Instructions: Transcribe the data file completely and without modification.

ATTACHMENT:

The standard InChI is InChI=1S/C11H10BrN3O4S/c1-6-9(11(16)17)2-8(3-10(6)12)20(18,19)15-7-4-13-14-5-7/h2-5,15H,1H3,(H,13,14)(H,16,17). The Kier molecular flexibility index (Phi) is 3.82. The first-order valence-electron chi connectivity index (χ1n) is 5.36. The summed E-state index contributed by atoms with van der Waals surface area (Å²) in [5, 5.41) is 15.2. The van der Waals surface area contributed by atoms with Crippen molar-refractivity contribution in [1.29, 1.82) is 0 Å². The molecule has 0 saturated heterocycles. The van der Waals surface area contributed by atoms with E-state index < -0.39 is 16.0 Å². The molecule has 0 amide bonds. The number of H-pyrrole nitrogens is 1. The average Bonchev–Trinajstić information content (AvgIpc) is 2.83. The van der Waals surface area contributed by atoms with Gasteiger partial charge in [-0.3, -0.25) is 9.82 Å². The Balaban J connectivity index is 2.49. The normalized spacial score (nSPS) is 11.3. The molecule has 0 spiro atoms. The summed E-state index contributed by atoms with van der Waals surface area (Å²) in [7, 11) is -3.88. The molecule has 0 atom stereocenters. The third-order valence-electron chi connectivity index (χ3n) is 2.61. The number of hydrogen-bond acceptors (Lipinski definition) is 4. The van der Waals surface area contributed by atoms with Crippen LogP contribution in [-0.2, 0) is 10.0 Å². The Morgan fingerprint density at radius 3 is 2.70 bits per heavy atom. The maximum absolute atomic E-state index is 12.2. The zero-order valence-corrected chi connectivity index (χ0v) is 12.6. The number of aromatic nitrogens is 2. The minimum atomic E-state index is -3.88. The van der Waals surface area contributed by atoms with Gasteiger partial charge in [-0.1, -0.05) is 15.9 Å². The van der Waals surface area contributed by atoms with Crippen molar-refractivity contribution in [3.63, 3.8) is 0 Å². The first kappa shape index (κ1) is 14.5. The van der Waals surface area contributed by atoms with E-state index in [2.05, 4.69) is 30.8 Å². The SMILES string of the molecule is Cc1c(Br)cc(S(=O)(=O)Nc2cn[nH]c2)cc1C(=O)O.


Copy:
The standard InChI is InChI=1S/C11H10BrN3O4S/c1-6-9(11(16)17)2-8(3-10(6)12)20(18,19)15-7-4-13-14-5-7/h2-5,15H,1H3,(H,13,14)(H,16,17). The Kier molecular flexibility index (Phi) is 3.82. The first-order valence-electron chi connectivity index (χ1n) is 5.36. The summed E-state index contributed by atoms with van der Waals surface area (Å²) in [5, 5.41) is 15.2. The van der Waals surface area contributed by atoms with Crippen molar-refractivity contribution in [1.29, 1.82) is 0 Å². The molecule has 0 saturated heterocycles. The van der Waals surface area contributed by atoms with E-state index < -0.39 is 16.0 Å². The molecule has 0 amide bonds. The number of H-pyrrole nitrogens is 1. The average Bonchev–Trinajstić information content (AvgIpc) is 2.83. The van der Waals surface area contributed by atoms with Gasteiger partial charge in [-0.3, -0.25) is 9.82 Å². The Balaban J connectivity index is 2.49. The normalized spacial score (nSPS) is 11.3. The molecule has 0 spiro atoms. The summed E-state index contributed by atoms with van der Waals surface area (Å²) in [7, 11) is -3.88. The molecule has 0 atom stereocenters. The third-order valence-electron chi connectivity index (χ3n) is 2.61. The number of hydrogen-bond acceptors (Lipinski definition) is 4. The van der Waals surface area contributed by atoms with Crippen LogP contribution in [-0.2, 0) is 10.0 Å². The Morgan fingerprint density at radius 3 is 2.70 bits per heavy atom. The maximum absolute atomic E-state index is 12.2. The zero-order valence-corrected chi connectivity index (χ0v) is 12.6. The number of aromatic nitrogens is 2. The minimum atomic E-state index is -3.88. The van der Waals surface area contributed by atoms with Gasteiger partial charge in [-0.1, -0.05) is 15.9 Å². The van der Waals surface area contributed by atoms with Crippen molar-refractivity contribution in [3.63, 3.8) is 0 Å². The first kappa shape index (κ1) is 14.5. The van der Waals surface area contributed by atoms with E-state index in [2.05, 4.69) is 30.8 Å². The SMILES string of the molecule is Cc1c(Br)cc(S(=O)(=O)Nc2cn[nH]c2)cc1C(=O)O.